His attention had been attracted by a deposition mentioning the black horse that Georges had ridden from Preuseville to Aumale—the one that the school-master Monnier had hidden in a corridor of his house. With this slight clue he started for the country. There he learned that a workman called Saint-Aubin, who lived in the hamlet of Coppegueule, had been ordered to take the horse to an address on a letter which Monnier had given him. This man, when called upon to appear, remembered that he had led the horse "to a fine house in the environs of Gournay." When he arrived there a servant had taken the animal to the stables, and a lady had come out and asked for the letter, but he denied all knowledge of the lady's name or the situation of the house.
Manginot resolved to search the country in company with Saint-Aubin, but he was either stupid or pretended to be so, and refused to give any assistance. He led the gendarmes six leagues, as far as Aumale, and said, at first, that he recognised the Chateau de Mercatet-sur-Villers, but on looking carefully at the avenues and the arrangement of the buildings, he declared he had never been there. The same thing happened at Beaulevrier and at Mothois; but on approaching Gournay his memory returned, and he led Manginot to a house in the hamlet of Saint-Clair which he asserted was the one to which Monnier had sent him. On entering the courtyard he recognised the servant to whom he had given the horse six months before, a groom named Joseph Planchon. Manginot instantly arrested the man, and then began his search.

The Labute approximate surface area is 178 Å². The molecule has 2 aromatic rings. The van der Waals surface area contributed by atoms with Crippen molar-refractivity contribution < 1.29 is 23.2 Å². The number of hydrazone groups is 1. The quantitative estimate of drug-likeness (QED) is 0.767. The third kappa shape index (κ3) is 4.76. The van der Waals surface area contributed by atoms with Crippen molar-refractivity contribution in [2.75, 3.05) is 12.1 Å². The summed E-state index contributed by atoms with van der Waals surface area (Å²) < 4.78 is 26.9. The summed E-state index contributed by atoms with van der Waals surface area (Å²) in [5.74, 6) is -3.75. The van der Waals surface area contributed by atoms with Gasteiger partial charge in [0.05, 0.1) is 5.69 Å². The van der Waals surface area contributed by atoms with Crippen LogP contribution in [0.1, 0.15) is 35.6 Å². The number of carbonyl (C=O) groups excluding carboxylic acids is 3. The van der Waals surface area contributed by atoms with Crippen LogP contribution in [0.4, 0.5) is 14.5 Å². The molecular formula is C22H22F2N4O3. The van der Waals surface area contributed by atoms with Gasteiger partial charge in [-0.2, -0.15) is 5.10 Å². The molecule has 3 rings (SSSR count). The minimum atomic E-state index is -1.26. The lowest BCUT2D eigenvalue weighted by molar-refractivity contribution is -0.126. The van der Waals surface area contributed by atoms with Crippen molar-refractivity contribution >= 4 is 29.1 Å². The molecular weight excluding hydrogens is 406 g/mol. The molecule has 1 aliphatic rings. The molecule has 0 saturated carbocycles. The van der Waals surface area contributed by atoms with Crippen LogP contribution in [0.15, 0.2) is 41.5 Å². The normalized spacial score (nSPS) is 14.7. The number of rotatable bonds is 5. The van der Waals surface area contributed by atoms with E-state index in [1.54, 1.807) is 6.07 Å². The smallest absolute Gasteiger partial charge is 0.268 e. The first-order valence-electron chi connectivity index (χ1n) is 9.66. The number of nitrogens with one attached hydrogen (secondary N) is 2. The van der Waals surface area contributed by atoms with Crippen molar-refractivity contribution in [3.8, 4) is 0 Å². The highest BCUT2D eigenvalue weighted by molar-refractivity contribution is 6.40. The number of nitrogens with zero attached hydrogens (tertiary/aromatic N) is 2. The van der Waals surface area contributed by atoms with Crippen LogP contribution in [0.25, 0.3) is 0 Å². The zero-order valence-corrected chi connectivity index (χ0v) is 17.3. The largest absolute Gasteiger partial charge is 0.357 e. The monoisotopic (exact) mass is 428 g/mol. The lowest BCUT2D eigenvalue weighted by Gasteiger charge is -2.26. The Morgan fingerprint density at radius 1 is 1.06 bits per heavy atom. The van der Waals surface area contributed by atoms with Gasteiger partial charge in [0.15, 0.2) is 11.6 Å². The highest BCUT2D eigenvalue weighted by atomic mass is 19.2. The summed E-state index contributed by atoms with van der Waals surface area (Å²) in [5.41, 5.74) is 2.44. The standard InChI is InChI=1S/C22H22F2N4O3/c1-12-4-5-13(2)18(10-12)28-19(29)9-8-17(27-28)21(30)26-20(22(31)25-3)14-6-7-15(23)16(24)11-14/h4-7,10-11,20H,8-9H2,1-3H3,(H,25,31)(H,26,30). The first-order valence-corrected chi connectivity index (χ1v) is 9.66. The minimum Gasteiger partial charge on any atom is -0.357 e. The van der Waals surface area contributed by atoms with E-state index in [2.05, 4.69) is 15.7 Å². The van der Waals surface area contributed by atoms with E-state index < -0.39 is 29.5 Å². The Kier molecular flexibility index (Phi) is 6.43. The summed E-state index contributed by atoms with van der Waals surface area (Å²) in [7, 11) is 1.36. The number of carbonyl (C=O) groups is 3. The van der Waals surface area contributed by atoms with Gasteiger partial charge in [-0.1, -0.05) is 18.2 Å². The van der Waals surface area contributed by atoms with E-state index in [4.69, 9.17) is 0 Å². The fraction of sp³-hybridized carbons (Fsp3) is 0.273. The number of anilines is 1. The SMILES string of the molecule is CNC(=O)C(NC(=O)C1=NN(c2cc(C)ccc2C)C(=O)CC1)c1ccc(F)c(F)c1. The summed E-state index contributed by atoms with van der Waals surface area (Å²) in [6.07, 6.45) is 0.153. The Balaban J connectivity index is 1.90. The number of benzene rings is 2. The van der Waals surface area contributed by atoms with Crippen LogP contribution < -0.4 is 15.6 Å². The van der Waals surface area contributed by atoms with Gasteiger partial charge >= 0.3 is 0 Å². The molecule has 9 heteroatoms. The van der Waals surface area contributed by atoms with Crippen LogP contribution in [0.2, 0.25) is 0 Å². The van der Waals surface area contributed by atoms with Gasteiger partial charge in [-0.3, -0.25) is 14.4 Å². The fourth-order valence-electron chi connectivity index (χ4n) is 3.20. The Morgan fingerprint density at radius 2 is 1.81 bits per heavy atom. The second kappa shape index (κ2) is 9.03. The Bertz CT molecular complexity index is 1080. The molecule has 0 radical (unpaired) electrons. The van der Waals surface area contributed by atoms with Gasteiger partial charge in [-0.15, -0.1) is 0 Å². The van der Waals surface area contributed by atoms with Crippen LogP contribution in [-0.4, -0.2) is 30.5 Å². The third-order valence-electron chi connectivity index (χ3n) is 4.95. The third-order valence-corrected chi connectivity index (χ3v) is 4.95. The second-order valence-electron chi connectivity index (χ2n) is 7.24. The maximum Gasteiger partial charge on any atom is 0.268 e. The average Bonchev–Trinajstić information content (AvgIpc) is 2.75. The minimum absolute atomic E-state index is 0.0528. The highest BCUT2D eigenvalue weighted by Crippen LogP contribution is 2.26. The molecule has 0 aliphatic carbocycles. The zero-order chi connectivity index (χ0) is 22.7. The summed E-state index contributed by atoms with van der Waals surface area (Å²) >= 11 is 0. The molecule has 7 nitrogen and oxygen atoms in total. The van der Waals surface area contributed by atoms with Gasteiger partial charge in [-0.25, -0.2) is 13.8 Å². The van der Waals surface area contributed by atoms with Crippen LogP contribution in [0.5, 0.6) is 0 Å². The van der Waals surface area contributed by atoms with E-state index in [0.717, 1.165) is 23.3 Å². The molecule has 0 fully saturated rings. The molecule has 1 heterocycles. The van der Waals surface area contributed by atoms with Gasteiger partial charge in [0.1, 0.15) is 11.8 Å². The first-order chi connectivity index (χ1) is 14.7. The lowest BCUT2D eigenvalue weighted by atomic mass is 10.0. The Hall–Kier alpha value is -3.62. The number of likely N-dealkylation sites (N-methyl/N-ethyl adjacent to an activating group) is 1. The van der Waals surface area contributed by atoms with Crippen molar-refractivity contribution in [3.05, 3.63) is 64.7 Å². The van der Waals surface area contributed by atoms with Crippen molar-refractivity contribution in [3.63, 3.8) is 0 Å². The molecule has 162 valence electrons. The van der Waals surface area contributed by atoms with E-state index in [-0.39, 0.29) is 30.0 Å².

The house belonged to an ex-officer of marine, Francois Robert d'Ache, who rarely occupied it, being an ardent sportsman and preferring his estates near Neufchatel-en-Bray, where there was more game. Saint-Clair was occupied by Mme. d'Ache, an invalid who rarely left her room, and her two daughters, Louise and Alexandrine, as well as d'Ache's mother, a bedridden octogenarian, and a young man named Caqueray, who was also called the Chevalier de Lorme, who farmed the lands of M. and Mme. d'Ache, whose property had recently been separated by law. Caqueray looked upon himself as one of the family, and Louise, the eldest girl, was betrothed to him.